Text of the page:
When your team shifts to relationship building

What happens when your team shifts from selling to relationship building

Mark Trego
Nov 27, 2017

From selling to relationship building: Here is how your team behaves.

It’s easy to get caught up with the technical side of getting your product ‘out there’: AdWord campaigns, CPC, and cold email campaigns. It’s all about the numbers and how we can improve them. Interestingly, the best method has nothing to do with the numbers at all. In some of the highest performing companies, you’ll see an aspect that can only be measured by customer retention: a strong relationship with an audience.

Your customers are your biggest advocates.

That’s why relationships building is so important for your company!

No one can promote you in a more authentic and effective way. A lead is 4x more likely to be a converted sale if they are referred to you from a peer.

It’s so much more beyond product now. Stating your product and what it does over and over and over again (and paying to do so) is the wrong approach to selling.

Social media has taken corporations, small companies, and sole proprietors alike, and given them a face, name, personality, and two-way communication channel like an individual. This used to be a competitive advantage for companies that put effort into developing a brand.

Relationships building with customers is not “recommended” anymore, it’s mandatory!

We’re past the “anything for a close” type of selling mindset.

Not only is relationship-oriented selling the expectation, but it’s what leads to the results your sales and marketing team want.

How do you take your team’s mindset from advertising and “close” selling to relationship marketing? Here are a few ways that work for small startups and big companies alike.

Automate for scale but follow-up with something personal

We’re all about automation and can’t imagine how sales/marketing in the past operated without it. But we’re definitely losing something as well, especially if you’re a large company. Consumers know when you’ve automated your entire process and they’re starting to really not like it. Startups that have had to continue doing things personally for budget reasons are actually coming out on top because they’re winning over customers better than the big guys. Yes, automation helps you keep up where you couldn’t otherwise with your current resources and it’s a godsend at times. But make it a point to get in touch personally at some point with at least your top 20% of leads/customers. This is a small gesture that will go a long way. Not only will you learn more in a two-way conversation but your company will become personified to leads. A good rule of thumb is to have two automated emails to leads and then a personal follow-up to anyone who displays a certain level of interest.

Personal email follow-up for relationship building

Ask for feedback and do something with it

How many times are you asked to submit a survey or send in an email to a company and expect a response? Likely, not often. It’s actually more surprising if a real human does respond to you and acknowledge your feedback as a customer. Data is brilliant but it doesn’t tell the whole story. Only your customers can do that. So ask them! Ask them what they’re looking for if they’re new or what they’d like to see more of if they’re not. Make sure you act on their feedback and acknowledge it in a personal way. It will shock them in the best way. Whether this is sending an email after receiving a survey or rating response or chatting live with a chatbot, your customers should know they’ve been heard. Try Beamer to better show your customers how you’re improving the product and better engage them. Beamer is an easy way to notify your users – directly on your app – about new features, improvements and news. Little details like this help build a relationship with customers and potential customers.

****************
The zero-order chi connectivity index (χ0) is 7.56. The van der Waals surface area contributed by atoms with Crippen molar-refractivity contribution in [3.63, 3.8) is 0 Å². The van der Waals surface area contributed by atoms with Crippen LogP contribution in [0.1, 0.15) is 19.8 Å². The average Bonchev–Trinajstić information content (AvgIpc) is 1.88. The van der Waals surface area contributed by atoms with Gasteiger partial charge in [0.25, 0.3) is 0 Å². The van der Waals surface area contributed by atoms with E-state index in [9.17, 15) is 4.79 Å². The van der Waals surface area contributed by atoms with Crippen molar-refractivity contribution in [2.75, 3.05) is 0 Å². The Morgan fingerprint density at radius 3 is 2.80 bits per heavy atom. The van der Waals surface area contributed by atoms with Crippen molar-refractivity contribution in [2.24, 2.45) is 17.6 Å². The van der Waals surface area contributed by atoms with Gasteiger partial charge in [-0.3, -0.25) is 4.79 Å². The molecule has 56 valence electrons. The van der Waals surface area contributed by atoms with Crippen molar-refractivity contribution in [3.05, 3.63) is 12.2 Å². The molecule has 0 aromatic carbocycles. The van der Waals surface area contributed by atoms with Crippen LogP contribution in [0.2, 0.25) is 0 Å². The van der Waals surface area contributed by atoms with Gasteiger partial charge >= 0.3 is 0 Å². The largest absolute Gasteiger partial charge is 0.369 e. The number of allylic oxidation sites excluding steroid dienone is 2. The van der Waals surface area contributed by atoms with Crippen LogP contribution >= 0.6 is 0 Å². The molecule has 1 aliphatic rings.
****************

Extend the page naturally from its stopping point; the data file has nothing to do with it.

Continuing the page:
Provide solutions and answers, not just products

Your customers aren’t looking for a product. They’re not sitting down typing in your brand name to find your specific product (yet). They’re searching for the answer to a question or a solution to a problem they’re experiencing. It’s your job to link your brand name and voice to the solution for them. That’s what your content, your user interface, and your marketing/sales efforts should be focused on. When your customers and leads see that your goal is to help them, you become an authoritative “go-to” not just for them, but for anyone with the problem your product solves. So focus on being the helpful friend rather than the annoying serial-emailer.

Provide solutions for relationship building

Relationship selling is so intuitive but we’ve all been programmed as sales and marketing professionals to be so not intuitive anymore. We need to get back to the basics of human communication to make the lasting impressions with our real human customers that will propel our brand, and consequently, sales forward.

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